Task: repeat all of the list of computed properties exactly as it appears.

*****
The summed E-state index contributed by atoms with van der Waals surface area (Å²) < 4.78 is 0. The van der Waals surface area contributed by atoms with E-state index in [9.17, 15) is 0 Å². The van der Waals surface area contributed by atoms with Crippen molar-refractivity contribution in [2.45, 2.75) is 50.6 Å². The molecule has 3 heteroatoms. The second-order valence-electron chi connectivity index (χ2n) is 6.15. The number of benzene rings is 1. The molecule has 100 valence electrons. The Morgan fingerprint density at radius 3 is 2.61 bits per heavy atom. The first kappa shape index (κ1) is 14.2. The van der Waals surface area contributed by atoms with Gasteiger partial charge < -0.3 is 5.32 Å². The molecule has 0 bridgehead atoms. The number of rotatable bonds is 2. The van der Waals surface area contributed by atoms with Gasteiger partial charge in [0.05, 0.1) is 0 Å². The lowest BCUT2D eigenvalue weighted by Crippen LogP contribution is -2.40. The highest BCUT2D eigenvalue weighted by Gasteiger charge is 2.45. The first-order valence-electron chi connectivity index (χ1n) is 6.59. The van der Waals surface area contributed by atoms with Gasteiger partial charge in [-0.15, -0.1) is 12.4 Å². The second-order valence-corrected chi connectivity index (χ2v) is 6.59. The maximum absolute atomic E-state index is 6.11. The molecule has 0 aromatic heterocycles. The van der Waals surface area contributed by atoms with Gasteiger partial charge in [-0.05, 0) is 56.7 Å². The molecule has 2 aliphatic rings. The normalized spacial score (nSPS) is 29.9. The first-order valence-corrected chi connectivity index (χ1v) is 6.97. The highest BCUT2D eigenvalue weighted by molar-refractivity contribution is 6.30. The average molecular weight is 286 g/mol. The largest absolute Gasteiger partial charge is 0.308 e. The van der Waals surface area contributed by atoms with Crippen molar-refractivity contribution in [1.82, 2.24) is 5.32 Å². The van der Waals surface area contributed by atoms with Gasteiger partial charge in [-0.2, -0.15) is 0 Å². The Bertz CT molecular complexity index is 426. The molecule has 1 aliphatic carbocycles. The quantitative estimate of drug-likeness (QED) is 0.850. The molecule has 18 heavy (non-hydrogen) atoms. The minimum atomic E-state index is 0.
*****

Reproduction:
The summed E-state index contributed by atoms with van der Waals surface area (Å²) < 4.78 is 0. The van der Waals surface area contributed by atoms with E-state index in [9.17, 15) is 0 Å². The van der Waals surface area contributed by atoms with Crippen molar-refractivity contribution in [2.45, 2.75) is 50.6 Å². The molecule has 3 heteroatoms. The second-order valence-electron chi connectivity index (χ2n) is 6.15. The number of benzene rings is 1. The molecule has 100 valence electrons. The Morgan fingerprint density at radius 3 is 2.61 bits per heavy atom. The first kappa shape index (κ1) is 14.2. The van der Waals surface area contributed by atoms with Gasteiger partial charge < -0.3 is 5.32 Å². The molecule has 0 bridgehead atoms. The number of rotatable bonds is 2. The van der Waals surface area contributed by atoms with Gasteiger partial charge in [0.05, 0.1) is 0 Å². The lowest BCUT2D eigenvalue weighted by Crippen LogP contribution is -2.40. The highest BCUT2D eigenvalue weighted by Gasteiger charge is 2.45. The first-order valence-electron chi connectivity index (χ1n) is 6.59. The van der Waals surface area contributed by atoms with Gasteiger partial charge in [-0.15, -0.1) is 12.4 Å². The second-order valence-corrected chi connectivity index (χ2v) is 6.59. The maximum absolute atomic E-state index is 6.11. The molecule has 0 aromatic heterocycles. The van der Waals surface area contributed by atoms with Gasteiger partial charge in [-0.05, 0) is 56.7 Å². The molecule has 2 aliphatic rings. The normalized spacial score (nSPS) is 29.9. The first-order valence-corrected chi connectivity index (χ1v) is 6.97. The highest BCUT2D eigenvalue weighted by molar-refractivity contribution is 6.30. The average molecular weight is 286 g/mol. The largest absolute Gasteiger partial charge is 0.308 e. The van der Waals surface area contributed by atoms with Crippen molar-refractivity contribution in [1.82, 2.24) is 5.32 Å². The van der Waals surface area contributed by atoms with Gasteiger partial charge in [-0.2, -0.15) is 0 Å². The Bertz CT molecular complexity index is 426. The molecule has 1 aliphatic carbocycles. The quantitative estimate of drug-likeness (QED) is 0.850. The molecule has 18 heavy (non-hydrogen) atoms. The minimum atomic E-state index is 0.